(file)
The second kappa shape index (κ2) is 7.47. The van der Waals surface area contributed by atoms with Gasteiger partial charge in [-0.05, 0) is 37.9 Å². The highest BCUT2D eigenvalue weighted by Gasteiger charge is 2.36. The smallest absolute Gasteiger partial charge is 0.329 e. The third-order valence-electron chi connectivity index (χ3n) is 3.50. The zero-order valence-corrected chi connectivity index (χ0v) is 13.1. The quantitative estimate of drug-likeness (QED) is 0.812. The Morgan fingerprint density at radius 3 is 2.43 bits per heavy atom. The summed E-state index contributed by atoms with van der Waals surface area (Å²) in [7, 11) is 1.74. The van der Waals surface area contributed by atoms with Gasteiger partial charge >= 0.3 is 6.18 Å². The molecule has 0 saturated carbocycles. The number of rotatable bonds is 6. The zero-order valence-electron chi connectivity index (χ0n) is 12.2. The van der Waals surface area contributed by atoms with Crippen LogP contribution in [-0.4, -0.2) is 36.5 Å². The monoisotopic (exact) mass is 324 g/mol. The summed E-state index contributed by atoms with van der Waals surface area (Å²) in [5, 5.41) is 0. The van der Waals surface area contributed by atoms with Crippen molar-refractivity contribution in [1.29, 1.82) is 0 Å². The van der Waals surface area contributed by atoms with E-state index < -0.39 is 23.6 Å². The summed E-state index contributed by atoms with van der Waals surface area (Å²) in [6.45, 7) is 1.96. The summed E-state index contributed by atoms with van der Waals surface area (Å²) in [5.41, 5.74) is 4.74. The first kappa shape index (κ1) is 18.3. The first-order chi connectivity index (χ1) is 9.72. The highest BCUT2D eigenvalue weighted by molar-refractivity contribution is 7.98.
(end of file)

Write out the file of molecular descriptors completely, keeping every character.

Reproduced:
The second kappa shape index (κ2) is 7.47. The van der Waals surface area contributed by atoms with Gasteiger partial charge in [-0.05, 0) is 37.9 Å². The highest BCUT2D eigenvalue weighted by Gasteiger charge is 2.36. The smallest absolute Gasteiger partial charge is 0.329 e. The third-order valence-electron chi connectivity index (χ3n) is 3.50. The zero-order valence-corrected chi connectivity index (χ0v) is 13.1. The quantitative estimate of drug-likeness (QED) is 0.812. The Morgan fingerprint density at radius 3 is 2.43 bits per heavy atom. The summed E-state index contributed by atoms with van der Waals surface area (Å²) in [7, 11) is 1.74. The van der Waals surface area contributed by atoms with Gasteiger partial charge >= 0.3 is 6.18 Å². The molecule has 0 saturated carbocycles. The number of rotatable bonds is 6. The zero-order valence-electron chi connectivity index (χ0n) is 12.2. The van der Waals surface area contributed by atoms with Crippen LogP contribution in [-0.4, -0.2) is 36.5 Å². The monoisotopic (exact) mass is 324 g/mol. The summed E-state index contributed by atoms with van der Waals surface area (Å²) in [5, 5.41) is 0. The van der Waals surface area contributed by atoms with Crippen molar-refractivity contribution in [1.29, 1.82) is 0 Å². The van der Waals surface area contributed by atoms with E-state index < -0.39 is 23.6 Å². The summed E-state index contributed by atoms with van der Waals surface area (Å²) in [6.45, 7) is 1.96. The summed E-state index contributed by atoms with van der Waals surface area (Å²) in [5.41, 5.74) is 4.74. The first kappa shape index (κ1) is 18.3. The first-order chi connectivity index (χ1) is 9.72. The highest BCUT2D eigenvalue weighted by molar-refractivity contribution is 7.98.